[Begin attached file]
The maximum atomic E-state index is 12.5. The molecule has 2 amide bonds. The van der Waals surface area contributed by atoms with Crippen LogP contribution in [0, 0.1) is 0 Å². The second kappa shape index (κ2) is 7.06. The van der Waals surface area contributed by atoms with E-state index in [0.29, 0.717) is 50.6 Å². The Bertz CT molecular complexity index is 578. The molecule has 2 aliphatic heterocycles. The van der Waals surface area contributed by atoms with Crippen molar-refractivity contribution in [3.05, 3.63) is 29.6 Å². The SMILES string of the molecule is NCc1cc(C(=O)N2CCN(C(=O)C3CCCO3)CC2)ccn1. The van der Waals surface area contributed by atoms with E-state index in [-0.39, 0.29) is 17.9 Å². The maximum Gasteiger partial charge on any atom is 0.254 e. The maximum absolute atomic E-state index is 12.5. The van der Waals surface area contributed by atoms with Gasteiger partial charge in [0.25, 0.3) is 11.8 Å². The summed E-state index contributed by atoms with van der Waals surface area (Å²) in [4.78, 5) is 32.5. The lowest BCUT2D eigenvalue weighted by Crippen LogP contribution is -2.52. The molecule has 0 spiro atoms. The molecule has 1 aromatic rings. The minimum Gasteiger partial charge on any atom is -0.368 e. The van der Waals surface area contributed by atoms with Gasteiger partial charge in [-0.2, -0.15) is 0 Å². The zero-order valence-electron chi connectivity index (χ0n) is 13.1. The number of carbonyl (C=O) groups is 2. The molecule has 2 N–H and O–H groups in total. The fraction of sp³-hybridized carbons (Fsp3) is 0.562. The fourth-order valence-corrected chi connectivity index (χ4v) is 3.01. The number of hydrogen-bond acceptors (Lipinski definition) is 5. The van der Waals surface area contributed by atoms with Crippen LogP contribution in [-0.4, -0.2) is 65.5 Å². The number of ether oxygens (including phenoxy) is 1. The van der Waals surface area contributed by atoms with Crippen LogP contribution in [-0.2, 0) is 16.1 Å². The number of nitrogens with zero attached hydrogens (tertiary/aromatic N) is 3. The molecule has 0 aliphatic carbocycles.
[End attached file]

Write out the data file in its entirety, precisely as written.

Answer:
The maximum atomic E-state index is 12.5. The molecule has 2 amide bonds. The van der Waals surface area contributed by atoms with Crippen LogP contribution in [0, 0.1) is 0 Å². The second kappa shape index (κ2) is 7.06. The van der Waals surface area contributed by atoms with E-state index in [0.29, 0.717) is 50.6 Å². The Bertz CT molecular complexity index is 578. The molecule has 2 aliphatic heterocycles. The van der Waals surface area contributed by atoms with Crippen molar-refractivity contribution in [3.05, 3.63) is 29.6 Å². The SMILES string of the molecule is NCc1cc(C(=O)N2CCN(C(=O)C3CCCO3)CC2)ccn1. The van der Waals surface area contributed by atoms with E-state index in [-0.39, 0.29) is 17.9 Å². The maximum Gasteiger partial charge on any atom is 0.254 e. The maximum absolute atomic E-state index is 12.5. The van der Waals surface area contributed by atoms with Gasteiger partial charge in [0.25, 0.3) is 11.8 Å². The summed E-state index contributed by atoms with van der Waals surface area (Å²) in [4.78, 5) is 32.5. The lowest BCUT2D eigenvalue weighted by Crippen LogP contribution is -2.52. The molecule has 0 spiro atoms. The molecule has 1 aromatic rings. The minimum Gasteiger partial charge on any atom is -0.368 e. The van der Waals surface area contributed by atoms with Gasteiger partial charge in [-0.2, -0.15) is 0 Å². The zero-order valence-electron chi connectivity index (χ0n) is 13.1. The number of carbonyl (C=O) groups is 2. The molecule has 2 N–H and O–H groups in total. The fraction of sp³-hybridized carbons (Fsp3) is 0.562. The fourth-order valence-corrected chi connectivity index (χ4v) is 3.01. The number of hydrogen-bond acceptors (Lipinski definition) is 5. The van der Waals surface area contributed by atoms with Crippen LogP contribution in [-0.4, -0.2) is 65.5 Å². The number of ether oxygens (including phenoxy) is 1. The van der Waals surface area contributed by atoms with Crippen LogP contribution in [-0.2, 0) is 16.1 Å². The number of nitrogens with zero attached hydrogens (tertiary/aromatic N) is 3. The molecule has 0 aliphatic carbocycles.